I was able to spend a few days in Segou, our regional capital which is really nice accommodating city. Here, we met the current PCVs who all are a pleasure to hang out with, although they had some interesting stories to tell about the real PC life here in Mali. We all stayed at the Hotel Djoliba, a really nice hotel on the PC dime. We got our first pizzas, pools, ice cream, and hamburgers in Mali. Segou is about 6-9 hours from Sokolo and I assume I'll be heading down there once a month or so to use some of the Hotel vouchers we recieve every quarter. I head back to Tamala in a few days for our last stint at home stay. After 20 days there, assuming we progress enough in Bambara, we will swear in as actual Peace Corp Volunteer and leave behind our current lowly trainee status. I probably won't post much until I swear in, but all is good and I have lost 12 pounds.
So my site assignment is to the village of Sokolo in the Segou region of central Mali. The area is characterized by an intensive canal system and a lot of rice farming. I'm replacing a current volunteer there, who worked to start a egg project with a local women's group. I don't really know much more about it. We go to site visit August 7th and stay for a week so I will know a lot more soon. I didn't get pictures up mainly because I couldn't figure it out. We come back to Tubaniso in a week so hopefully I can get some one to help me then. I return to Tamala today to continue our language and tech classes. Best wishes to everyone.
The internet is finally back up at Tubaniso. The server was fried by a lighting strike two days before we returned. Then it was unbearably slow for the first 8 or so hours as every volunteer rushed into the hanger with their laptop. We have been back at Tubaniso since Sunday and have once again been subjected to long days of sitting on our rumps.
The homestay has been a relatively painless experience so far. I live in a compound which is a large courtyard area surrounded by around ten low, adobe rooms where everyone sleeps. The courtyard area is left for livestock predominately. Cows, goats, chicken and sheep can be heard at all hours of the night. My host father is Issa Coulabaly. My new name is Bakary Coulabaly. Issa has around 7 children with his sole wife Fatamata. Issa's two brothers also live in our compound, resulting in a total of around 20 children who all find me verying interesting. We have Bambara language classes twice a day, unless we travel down to Kobe for our environmental sector tech class. The Bambara is coming dooni donni as they say and I get along really well with everyone in my family. The food has a times been difficult to adjust to, although usually it consists of solely carbs mainly macarooni and the only really trying meal was a healthy portion of tripe. My intentines have managed to hold pretty strong, which probably has a direct relationship with why I feel my homestay has been painless. There are 4 other trainees living in Tamala with me, Jon, Lucas, Monica and Joel and so far we all are getting along wonderfully. Some have not been so lucky at times on digestive front. Our language trainer is a true pleasure and is pushing us along at a quick clip.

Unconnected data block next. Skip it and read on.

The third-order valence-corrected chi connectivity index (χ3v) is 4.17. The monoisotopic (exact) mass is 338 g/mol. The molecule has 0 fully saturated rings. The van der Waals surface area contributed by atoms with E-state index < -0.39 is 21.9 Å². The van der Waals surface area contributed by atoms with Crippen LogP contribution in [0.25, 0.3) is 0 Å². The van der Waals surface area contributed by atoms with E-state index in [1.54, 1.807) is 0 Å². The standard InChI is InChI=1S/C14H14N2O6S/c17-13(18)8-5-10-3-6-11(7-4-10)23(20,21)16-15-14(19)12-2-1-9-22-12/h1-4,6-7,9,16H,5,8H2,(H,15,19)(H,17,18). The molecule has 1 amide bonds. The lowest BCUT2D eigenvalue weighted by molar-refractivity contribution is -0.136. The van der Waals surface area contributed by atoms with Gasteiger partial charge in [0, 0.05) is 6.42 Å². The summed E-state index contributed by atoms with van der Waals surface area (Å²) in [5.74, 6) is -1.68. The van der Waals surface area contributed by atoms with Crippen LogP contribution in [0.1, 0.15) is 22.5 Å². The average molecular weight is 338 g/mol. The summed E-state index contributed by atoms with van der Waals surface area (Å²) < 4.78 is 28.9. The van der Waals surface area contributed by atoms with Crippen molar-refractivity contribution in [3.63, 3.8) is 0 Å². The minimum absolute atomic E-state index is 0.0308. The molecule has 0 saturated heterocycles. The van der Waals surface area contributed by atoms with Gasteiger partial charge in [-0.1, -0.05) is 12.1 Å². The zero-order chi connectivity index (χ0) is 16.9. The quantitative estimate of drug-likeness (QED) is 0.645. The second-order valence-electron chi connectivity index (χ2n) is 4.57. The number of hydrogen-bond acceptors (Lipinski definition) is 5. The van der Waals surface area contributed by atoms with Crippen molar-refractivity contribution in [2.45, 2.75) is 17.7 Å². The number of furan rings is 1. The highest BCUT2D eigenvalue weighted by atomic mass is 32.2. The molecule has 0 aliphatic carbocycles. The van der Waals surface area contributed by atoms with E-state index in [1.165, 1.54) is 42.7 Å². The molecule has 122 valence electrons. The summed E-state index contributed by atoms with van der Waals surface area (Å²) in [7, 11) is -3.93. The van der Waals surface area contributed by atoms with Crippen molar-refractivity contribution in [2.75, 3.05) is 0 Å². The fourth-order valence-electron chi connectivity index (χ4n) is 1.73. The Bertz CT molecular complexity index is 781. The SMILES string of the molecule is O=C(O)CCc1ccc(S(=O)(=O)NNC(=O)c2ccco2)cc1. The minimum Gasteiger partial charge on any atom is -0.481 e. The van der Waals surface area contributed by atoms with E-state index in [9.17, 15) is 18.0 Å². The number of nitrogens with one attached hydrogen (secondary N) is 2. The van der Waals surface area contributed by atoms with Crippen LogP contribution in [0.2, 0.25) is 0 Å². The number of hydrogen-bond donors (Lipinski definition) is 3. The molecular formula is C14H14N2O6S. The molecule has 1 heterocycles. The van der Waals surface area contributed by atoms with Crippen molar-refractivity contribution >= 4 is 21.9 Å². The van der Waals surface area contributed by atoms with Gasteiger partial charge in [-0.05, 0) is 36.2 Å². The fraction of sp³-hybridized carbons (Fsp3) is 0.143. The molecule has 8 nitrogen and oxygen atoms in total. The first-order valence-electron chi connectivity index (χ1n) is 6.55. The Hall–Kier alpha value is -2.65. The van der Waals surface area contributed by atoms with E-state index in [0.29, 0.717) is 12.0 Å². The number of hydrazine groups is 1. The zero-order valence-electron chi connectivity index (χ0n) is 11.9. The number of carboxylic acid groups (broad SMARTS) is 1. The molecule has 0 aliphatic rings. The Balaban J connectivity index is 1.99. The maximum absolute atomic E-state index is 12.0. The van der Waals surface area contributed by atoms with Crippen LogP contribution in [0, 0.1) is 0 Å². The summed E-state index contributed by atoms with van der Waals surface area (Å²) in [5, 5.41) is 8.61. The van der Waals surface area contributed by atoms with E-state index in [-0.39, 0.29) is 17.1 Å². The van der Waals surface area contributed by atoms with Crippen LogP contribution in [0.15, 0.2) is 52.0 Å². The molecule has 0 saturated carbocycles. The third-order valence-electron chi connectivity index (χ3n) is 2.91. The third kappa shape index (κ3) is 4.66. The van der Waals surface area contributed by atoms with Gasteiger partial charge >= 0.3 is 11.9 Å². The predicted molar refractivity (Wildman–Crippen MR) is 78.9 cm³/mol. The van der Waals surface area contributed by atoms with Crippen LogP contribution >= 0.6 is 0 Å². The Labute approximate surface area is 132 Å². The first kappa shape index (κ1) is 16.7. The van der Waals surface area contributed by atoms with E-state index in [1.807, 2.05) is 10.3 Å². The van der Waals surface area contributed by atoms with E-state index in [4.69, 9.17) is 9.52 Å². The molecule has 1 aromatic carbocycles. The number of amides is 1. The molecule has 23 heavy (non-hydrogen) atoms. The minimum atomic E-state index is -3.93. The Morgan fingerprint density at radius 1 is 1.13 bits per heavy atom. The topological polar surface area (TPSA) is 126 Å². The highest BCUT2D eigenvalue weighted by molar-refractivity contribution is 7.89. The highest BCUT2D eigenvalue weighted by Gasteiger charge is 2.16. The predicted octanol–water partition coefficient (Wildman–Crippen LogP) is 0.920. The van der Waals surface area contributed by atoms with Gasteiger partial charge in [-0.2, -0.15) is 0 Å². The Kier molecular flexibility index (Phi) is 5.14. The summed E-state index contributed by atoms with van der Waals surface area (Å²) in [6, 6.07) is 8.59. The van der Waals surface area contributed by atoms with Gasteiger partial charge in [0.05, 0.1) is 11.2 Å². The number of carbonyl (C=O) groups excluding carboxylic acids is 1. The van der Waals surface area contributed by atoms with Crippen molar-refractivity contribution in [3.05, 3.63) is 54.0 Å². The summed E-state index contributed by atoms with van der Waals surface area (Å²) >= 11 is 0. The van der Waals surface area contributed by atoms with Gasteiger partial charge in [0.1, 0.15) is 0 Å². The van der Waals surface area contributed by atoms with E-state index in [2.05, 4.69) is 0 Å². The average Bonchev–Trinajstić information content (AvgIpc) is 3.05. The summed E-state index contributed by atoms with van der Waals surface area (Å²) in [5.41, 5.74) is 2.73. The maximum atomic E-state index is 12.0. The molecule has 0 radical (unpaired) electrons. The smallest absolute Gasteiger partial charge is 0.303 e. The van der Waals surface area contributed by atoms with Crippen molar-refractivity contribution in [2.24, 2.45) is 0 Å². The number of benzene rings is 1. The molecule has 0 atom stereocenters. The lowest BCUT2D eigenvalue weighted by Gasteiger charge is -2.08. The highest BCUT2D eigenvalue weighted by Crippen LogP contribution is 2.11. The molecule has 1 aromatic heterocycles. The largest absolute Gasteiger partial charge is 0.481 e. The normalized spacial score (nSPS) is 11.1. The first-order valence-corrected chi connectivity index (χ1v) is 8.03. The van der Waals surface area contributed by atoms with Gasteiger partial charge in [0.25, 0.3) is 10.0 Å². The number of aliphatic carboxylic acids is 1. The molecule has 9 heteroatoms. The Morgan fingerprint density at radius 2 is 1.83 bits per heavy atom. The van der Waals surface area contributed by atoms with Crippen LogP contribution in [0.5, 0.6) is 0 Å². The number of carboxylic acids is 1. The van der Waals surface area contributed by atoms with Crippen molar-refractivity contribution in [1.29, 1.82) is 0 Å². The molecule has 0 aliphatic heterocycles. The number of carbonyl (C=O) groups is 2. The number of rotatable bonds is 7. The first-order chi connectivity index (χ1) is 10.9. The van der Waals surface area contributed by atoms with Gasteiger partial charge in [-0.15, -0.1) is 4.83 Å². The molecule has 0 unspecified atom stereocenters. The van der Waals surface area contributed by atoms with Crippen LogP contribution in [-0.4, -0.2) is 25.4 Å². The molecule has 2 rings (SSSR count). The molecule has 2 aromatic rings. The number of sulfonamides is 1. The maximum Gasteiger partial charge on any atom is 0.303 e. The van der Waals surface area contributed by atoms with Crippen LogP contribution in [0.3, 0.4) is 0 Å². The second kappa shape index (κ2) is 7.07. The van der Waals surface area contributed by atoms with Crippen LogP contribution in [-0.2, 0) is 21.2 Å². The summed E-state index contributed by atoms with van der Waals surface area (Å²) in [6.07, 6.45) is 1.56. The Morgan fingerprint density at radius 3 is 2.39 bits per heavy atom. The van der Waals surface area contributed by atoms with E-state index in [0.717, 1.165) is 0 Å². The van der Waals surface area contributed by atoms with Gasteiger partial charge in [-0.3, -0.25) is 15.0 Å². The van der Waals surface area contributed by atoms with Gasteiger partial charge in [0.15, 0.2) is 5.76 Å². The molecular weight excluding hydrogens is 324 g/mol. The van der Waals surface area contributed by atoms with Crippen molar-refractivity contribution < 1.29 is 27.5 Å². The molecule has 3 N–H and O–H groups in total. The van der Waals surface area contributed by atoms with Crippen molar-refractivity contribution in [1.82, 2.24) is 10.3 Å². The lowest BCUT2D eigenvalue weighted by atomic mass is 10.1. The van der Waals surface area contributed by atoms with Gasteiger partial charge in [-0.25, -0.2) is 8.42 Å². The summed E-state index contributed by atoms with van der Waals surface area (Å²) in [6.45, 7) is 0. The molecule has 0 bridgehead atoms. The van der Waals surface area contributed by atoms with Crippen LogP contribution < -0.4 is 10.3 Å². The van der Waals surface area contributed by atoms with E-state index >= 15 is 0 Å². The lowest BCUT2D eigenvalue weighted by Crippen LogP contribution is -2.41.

Tonight I promise to put up some pictures so that you can get a little taste of Tamala. The hanger is pretty busy right now making the internet slow. I miss eveyone at home although Africa has not been as uncomfortable as I was expecting. The people here are very warm and inviting and the landscape is often breath taking. Anyone in my village will patientely talk with me as I test out my toddler-like vocab after class. I've been drinking a ton of the tea they make here, which is both really strong and really sweet. Sending all my love back states side. Also I have a cell phone. Anyone can call if they feel obliged. The number is some country code followed by 478-0057. Pictures coming this evening.
We have arrived in our training center, Tubaniso, just outside of Bamako in Mali. The accomidations here are a little different from the plush, overly AC-ed rooms of the Holiday Inn in Historic Downtown Philly. Everything is amazing here! According to our cultural integration handbook, I assume I am now in the first stage of culture shock. This is when everything is exotic and wonderful, mainly because we are still within the sheltered world of the PC compound. Last night was the first rain. It poured, waking everyone and nearly tearing the door off the round, mud hut I share with two other PCTs, Peace Corp Trainees. This afternoon we have our first formal class in Bambara, the local language. I'm having a blast and will add some photos later tonight.
My dad just set this blog up for me. I have to admit for a long time it has been a mode of communication that I have been essentially opposed to, the digital noetic killing decent writing and all that. But, it is nice to see pictures I took up on the internet. These photos are from a last supper I had at my mom's house in Raleigh, NC. My brother, sister, father, mother and aunt were all in attendance, and there were far fewer tears shed than I had expected. Tomorrow, I head to Philadelphia for my "staging" event for the Peace Corp before I am deployed to Mali for my two years of service. I'm a little nervous. My french is horrible and I managed to lose my passport and my credit card in the matter of two days. This could be seen as a bad omen, however I'm staying positive. Perhaps, this is simply my subconscious shedding my material possessions so that I can more easily integrate into my new reality in Mali. More likely, I have been indulging in the some of the sweet fermented fruits of American life too much and am some how being disciplined. Either way I depart with a light heart and lofty aspirations.